Among the isolates of C. glabrata, the rate of non-susceptibility, especially non-susceptible to fluconazole (SDD: 94.8%, n=202; R: 5.2%, n=11), increased when interpreted according to CLSI M27-S41 (Tables 1 and 2). The rate of C. glabrata, non-susceptible to fluconazole, was extremely high, based on the new break point, because of an increased number of dose-dependent strains, rather than because of an increased number of resistant strains. The break point for voriconazole was not reinterpreted in the new guidelines. According to the revised break points, the susceptibility of C. glabrata to anidulafungin and micafungin remained high (96.7% for each), although the susceptibility to caspofungin decreased from 100% (CLSI M27-S3) to 87.3% (CLSI M27-S4; Tables 1 and 2). MIC50 and MIC90 of C. glabrata were 16 mg/L and 32 mg/L for fluconazole and 0.5 mg/L and 1 mg/L for voriconazole, respectively. MIC50 and MIC90 were 0.015 mg/L for micafungin, 0.12 mg/L and 0.25 mg/L for caspofungin, and 0.06 mg/L and 0.12 mg/L for anidulafungin (Table 1).
There were no major differences in the drug susceptibility of C. parapsilosis isolates determined using the CLSI M27-S3 and CLSI M27-S4 break points (Tables 1 and 2). C. krusei is assumed to be intrinsically resistant to fluconazole. However, this species showed significantly lower susceptibility (62%) to caspofungin based on the CLSI M27-S4 break point (P<0.039; Tables 1 and 2). MIC50 and MIC90 for the different non-albicans Candida species are listed in Table 1.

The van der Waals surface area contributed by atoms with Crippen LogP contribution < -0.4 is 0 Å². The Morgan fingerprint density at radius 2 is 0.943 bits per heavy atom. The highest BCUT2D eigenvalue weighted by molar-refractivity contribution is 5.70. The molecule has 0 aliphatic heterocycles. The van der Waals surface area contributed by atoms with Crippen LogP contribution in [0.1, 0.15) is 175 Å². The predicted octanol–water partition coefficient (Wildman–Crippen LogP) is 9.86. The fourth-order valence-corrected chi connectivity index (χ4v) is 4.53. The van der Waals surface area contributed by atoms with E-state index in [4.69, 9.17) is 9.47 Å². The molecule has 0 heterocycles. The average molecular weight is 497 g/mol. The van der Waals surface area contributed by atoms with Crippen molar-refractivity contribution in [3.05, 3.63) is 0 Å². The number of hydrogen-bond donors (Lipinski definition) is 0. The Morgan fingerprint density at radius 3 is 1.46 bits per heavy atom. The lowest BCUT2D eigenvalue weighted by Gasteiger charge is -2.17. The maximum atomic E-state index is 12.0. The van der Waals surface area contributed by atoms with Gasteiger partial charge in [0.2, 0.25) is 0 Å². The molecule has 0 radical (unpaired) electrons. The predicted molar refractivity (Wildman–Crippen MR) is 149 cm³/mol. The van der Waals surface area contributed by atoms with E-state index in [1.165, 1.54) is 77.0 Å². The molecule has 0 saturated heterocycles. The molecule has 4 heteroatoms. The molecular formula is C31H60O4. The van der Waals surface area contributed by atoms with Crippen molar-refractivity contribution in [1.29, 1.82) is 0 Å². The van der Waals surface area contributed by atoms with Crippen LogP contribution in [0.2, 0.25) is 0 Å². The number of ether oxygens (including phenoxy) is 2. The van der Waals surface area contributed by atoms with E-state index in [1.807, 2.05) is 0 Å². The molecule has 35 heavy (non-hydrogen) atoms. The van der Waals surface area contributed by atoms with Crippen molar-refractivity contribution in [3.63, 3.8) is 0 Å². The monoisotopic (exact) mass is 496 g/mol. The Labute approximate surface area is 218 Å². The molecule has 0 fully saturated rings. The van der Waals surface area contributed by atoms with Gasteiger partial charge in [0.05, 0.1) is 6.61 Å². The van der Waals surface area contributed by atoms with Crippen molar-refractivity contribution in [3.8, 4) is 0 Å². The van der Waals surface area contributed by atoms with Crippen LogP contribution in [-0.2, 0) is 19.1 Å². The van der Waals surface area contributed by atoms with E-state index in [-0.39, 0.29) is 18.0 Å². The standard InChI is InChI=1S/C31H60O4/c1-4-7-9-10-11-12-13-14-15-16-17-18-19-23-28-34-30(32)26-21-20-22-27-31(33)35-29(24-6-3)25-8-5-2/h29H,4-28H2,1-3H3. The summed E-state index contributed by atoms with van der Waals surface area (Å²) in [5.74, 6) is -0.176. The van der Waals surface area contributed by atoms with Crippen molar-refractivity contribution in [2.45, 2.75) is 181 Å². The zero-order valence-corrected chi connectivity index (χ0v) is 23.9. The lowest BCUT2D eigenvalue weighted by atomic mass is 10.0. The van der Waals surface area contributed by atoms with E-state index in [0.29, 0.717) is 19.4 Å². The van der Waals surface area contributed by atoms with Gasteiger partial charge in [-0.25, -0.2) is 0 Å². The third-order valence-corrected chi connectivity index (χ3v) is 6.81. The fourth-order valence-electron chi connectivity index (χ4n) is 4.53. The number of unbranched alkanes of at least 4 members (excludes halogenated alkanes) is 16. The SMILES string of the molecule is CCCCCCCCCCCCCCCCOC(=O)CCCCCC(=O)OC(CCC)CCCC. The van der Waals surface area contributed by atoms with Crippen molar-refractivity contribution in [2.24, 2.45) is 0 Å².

Table 3 summarizes the cross-resistance between fluconazole and echinocandins. According to the CLSI M27-S4 break points and epidemiological cutoff values,11,12 our results indicate that C. tropicalis and C. glabrata showed cross-resistance between fluconazole and voriconazole. Among the C. tropicalis isolates (n=259), there were 45 fluconazole-resistant isolates. Of those, 80.0% (36/45) were also resistant to voriconazole (P<0.001). Regarding 11 isolates of C. glabrata with resistance to fluconazole, 90.9% (10/11) and 54.5% (6/11) were also resistant to voriconazole and posaconazole, respectively. Despite a strong correlation between fluconazole and voriconazole resistance in both C. tropicalis and C. glabrata, the susceptibility to echinocandins remained high (above 90%) in these two non-albicans Candida species.
Our study showed that among all the Candida species that cause bloodstream infections, C. albicans remains the predominant pathogen in Taiwan (57.2%), in a similar fashion to studies conducted in other Asian countries such as Korea, Singapore, and Vietnam.11 Of the non-albicans candidemia isolates, C. tropicalis was the most common species (42.4%), and this species distribution trend is likely as that reported in Asia or Taiwan from previous literatures.12–15 In southern Taiwan, C. albicans was the most common Candida species (48.7%, 345/709) and C. tropicalis was the most common non-albicans Candida species (40.7%, 148/364).15 In northern Taiwan, the percentages of C. albicans and C. tropicalis were 62.15% and 15.4%, respectively.16 This divergence of species distribution among non-albicans candidemia between Asian and Western countries indicated the importance of comprehension and update about local epidemiology in each region around the world.
Using the revised CLSI guideline, we found that the susceptibility of C. tropicalis to fluconazole decreased from 87.3% to 63.7%, whereas the susceptibility to voriconazole decreased from 89.6% to 39.0%. On the other hand, it appeared that C. glabrata showed dose-dependent susceptibility to fluconazole in majority under the revised break points.